A curtain raiser to the greatest show on earth
I am not an opera buff, but as of last night, I have been captured! But before I take you to that moment, here’s an account of getting there on Olympic travel arrangements Day One.
I had determined during the Olympic and Paralympic period not to drive in London at all, not that I do much anyway. Yesterday, I set off from a remote village in the Berkshire Downs at 4.10pm by local cab to catch the 4.31pm from Newbury to Paddington.
At the station, my heart sank when I saw the indicator board state that it was coming from Penzance. But I need not have worried. It arrived smack on time. It was on time again at London’s Paddington itself. At the station there were hostesses, signs, and special colourful pink fabric routings to guide Olympians, their officials, and media to the right routes. There were more on the tube system. The Bakerloo and the Piccadilly lines were running flawlessly. We arrived at the Royal Opera House spot on our intended 5.45pm – a mere one hour and 35 minutes after leaving West Berkshire. I could not have done it faster by car.
So to the opera. Somebody had generously given us two exceptional seats for Verdi’s Otello. I repeat I am not an opera man. I have been perhaps four or five times in my life. I’m an eclectic music lover – my classical taste is dominated by choral music – it is an inheritance from my boyhood as a chorister in Winchester Cathedral. The crossover from Verdi’s Requiem, which I sang, to his operas is perhaps an easier journey than some. But nothing prepared me for last night.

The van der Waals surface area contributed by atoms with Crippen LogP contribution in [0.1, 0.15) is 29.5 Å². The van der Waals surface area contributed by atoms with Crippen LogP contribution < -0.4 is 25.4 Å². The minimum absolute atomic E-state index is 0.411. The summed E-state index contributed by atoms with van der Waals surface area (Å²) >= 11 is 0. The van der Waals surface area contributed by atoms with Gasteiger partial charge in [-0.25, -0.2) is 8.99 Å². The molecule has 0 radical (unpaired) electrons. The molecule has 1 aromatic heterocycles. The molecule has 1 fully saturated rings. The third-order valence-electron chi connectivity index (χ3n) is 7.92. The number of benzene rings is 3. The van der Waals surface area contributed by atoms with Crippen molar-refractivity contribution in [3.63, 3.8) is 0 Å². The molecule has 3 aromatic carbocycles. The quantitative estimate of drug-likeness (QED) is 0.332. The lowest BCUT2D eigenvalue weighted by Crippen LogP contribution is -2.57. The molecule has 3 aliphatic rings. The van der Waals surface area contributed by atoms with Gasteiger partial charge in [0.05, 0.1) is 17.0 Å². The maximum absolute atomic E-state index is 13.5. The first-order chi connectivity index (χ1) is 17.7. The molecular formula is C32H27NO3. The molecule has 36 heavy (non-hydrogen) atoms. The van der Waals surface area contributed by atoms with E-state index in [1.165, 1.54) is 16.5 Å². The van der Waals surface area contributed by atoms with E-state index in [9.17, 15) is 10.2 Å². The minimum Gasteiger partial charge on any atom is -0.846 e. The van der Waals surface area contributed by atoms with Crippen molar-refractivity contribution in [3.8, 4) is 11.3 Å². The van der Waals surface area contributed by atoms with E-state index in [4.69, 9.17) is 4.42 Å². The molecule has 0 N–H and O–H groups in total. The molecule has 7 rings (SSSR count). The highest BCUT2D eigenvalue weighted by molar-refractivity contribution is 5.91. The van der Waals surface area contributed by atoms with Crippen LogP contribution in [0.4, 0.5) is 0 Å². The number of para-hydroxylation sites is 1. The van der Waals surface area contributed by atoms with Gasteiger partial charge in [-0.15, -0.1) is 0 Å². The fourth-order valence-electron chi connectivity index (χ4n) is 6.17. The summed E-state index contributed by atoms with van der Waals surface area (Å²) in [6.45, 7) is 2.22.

Antonio Papano’s exuberant conducting of an equally exuberant chorus and orchestra laid the groundwork for the soloists. The Latvian, Aleksandrs Antonenko (Otello) and the German Anja Harteros (Desdemona) stole the show despite the best efforts of the reptilian Iago (Lucio Gallo).
From the very outset the crashing power of the opening bars announced something portentous – almost as if inaugurating the Olympics themselves. The cast of more than 60 and a 100 piece orchestra under Papano’s dynamic baton conjured massive scenes of Venetian maritime power. From it all emerged the sumptuously passionate love between Otello and Desdimona.
The ups and downs, the jealousy, despair, adoration, and all- consuming passion described more intensely than any silver screen the reality of the lives of lovers.
I had regarded opera as too often banal, absurd and unbelievable. But last night the acting and the music created a vortex of captivating spirit. I have never cried in an opera. Last night I confess, I did.
I emerged feeling I had in some way experienced an Olympian moment. I had been spirited to and from a venue of superlative strength and achievement in which all mediocrity, cracked concrete, immigration queues, and private security failures, had somehow disappeared down Venetian drains.
Anyone who has seen the Olympic/Paralympic site in the flesh will know that, like the incredible tableau laid out last night in the Royal Opera House, it is a superlative, breath-taking, three dimensional achievement in which the human spirit – the train driver, the baritone, the guard on the tube, the soprano, the hostesses on the Olympic route – is now centre stage.
Last night I was privileged to partake in a serendipitous curtain raiser to one of the greatest events of our lives.